I ran into an interesting and heartbreaking article at aunt jemima's revenge, a blog I read sometimes. The post can be found here.
It reminded me of some of the more traumatic events in my life that reminded me I was black and that wasn't ok. The one that most stands out to me, though, is from the 8th grade. For background, I was the only black male in a relatively small class in a predominately white private school. Most of the black males that were in my class had moved on to other schools by the 8th grade, and I was getting ready to transfer to another school for high school, it was just the way it was, my school's high school program wasn't that good. But this did isolate me, in a way, and I developed some pretty low opinions of black people and, by extension, myself. I suffered from some classic symptoms of self-hatred and shame at my skin color. It's almost amusing looking back on it now at how much I couldn't stand myself, but it was a very real and emotionally trying time for me.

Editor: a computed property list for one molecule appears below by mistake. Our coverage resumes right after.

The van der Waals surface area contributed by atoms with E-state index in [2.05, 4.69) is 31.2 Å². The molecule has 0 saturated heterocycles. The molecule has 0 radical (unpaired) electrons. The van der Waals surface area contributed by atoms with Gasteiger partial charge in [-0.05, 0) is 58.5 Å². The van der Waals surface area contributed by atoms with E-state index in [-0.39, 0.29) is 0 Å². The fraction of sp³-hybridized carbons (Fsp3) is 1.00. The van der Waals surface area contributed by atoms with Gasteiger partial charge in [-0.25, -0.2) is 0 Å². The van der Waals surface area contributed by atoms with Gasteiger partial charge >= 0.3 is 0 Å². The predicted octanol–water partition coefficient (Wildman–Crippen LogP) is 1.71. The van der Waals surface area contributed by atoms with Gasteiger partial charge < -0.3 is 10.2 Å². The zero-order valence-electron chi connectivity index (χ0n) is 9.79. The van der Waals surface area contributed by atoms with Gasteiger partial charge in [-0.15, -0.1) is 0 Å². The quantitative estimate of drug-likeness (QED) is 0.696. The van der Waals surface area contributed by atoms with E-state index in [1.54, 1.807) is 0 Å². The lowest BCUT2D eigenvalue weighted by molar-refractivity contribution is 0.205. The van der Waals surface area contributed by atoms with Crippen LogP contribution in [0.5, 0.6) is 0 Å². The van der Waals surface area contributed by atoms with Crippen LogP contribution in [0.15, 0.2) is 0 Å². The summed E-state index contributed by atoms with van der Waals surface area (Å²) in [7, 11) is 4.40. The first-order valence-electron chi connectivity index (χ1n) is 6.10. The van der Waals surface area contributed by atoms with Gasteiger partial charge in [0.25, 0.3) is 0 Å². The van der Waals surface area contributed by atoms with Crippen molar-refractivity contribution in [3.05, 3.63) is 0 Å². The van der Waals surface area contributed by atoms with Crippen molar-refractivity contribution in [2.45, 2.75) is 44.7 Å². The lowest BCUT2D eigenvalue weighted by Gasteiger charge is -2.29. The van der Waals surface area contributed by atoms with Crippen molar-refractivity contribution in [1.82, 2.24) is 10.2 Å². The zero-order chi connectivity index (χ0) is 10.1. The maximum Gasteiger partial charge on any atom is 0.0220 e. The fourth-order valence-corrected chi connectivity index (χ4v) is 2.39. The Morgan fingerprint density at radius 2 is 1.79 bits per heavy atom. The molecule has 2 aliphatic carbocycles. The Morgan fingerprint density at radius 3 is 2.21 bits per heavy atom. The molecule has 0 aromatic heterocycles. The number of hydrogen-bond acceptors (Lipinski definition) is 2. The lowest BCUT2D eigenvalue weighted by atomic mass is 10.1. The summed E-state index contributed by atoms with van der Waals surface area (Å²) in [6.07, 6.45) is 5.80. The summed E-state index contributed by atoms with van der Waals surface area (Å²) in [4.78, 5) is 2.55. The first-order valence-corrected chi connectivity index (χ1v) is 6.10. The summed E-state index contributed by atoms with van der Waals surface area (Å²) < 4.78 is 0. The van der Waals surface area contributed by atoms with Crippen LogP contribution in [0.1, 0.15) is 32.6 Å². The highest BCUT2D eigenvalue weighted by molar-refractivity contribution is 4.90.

Anyways, it was the spring of my 8th grade year and my class was outside for gym class. We were all playing basketball and dodgeball on the blacktops behind the school. As class was winding down one of my classmates, James, came up to me and we started talking. In the midst of our conversation, talking about next year, summer plans and the like, James stopped and complimented me on how I wasn't like the "other" black kids at the school. Unbeknownst to him, I went out of my way to not associate with the other black kids and tried to make myself invisible to most everybody around me. But it was at that moment when everything kind of broke apart for me. I just silently nodded and walked away from James, went inside the locker room, and bawled like a baby. All of the shame and embarassment that I had held for the past couple of years came pouring out of me as I wept, snotty nosed and all, on a cold bench in a dark locker room.
I look back on it now, and if I could, I might even thank James for his prejudice and his racist remarks, because he showed me how foolish I was. But it does always make me wonder how many other kids who are classified as "other" battle with self-hatred and low self-esteem, and how many of them ever get out of it?